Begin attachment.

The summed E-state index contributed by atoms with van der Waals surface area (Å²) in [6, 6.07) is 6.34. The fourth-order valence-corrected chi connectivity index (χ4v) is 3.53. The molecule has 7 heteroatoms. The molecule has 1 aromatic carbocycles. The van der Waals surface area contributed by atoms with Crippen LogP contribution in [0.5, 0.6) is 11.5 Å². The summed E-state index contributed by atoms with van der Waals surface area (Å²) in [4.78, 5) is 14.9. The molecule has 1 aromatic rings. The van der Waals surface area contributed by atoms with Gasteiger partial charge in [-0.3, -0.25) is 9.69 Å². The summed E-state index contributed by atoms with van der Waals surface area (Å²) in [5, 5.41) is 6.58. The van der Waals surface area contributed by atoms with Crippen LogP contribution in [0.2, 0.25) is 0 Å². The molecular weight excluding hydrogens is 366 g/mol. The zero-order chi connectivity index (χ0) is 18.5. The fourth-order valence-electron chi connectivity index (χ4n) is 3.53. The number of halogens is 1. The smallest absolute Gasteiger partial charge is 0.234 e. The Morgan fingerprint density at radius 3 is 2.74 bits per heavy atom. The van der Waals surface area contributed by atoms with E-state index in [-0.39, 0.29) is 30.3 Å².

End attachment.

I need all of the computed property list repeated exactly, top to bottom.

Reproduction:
The summed E-state index contributed by atoms with van der Waals surface area (Å²) in [6, 6.07) is 6.34. The fourth-order valence-corrected chi connectivity index (χ4v) is 3.53. The molecule has 7 heteroatoms. The molecule has 1 aromatic carbocycles. The van der Waals surface area contributed by atoms with Crippen LogP contribution in [0.5, 0.6) is 11.5 Å². The summed E-state index contributed by atoms with van der Waals surface area (Å²) in [4.78, 5) is 14.9. The molecule has 1 aromatic rings. The van der Waals surface area contributed by atoms with Gasteiger partial charge in [-0.3, -0.25) is 9.69 Å². The summed E-state index contributed by atoms with van der Waals surface area (Å²) in [5, 5.41) is 6.58. The van der Waals surface area contributed by atoms with Crippen LogP contribution in [0.2, 0.25) is 0 Å². The molecular weight excluding hydrogens is 366 g/mol. The zero-order chi connectivity index (χ0) is 18.5. The fourth-order valence-electron chi connectivity index (χ4n) is 3.53. The number of halogens is 1. The smallest absolute Gasteiger partial charge is 0.234 e. The Morgan fingerprint density at radius 3 is 2.74 bits per heavy atom. The van der Waals surface area contributed by atoms with E-state index in [-0.39, 0.29) is 30.3 Å².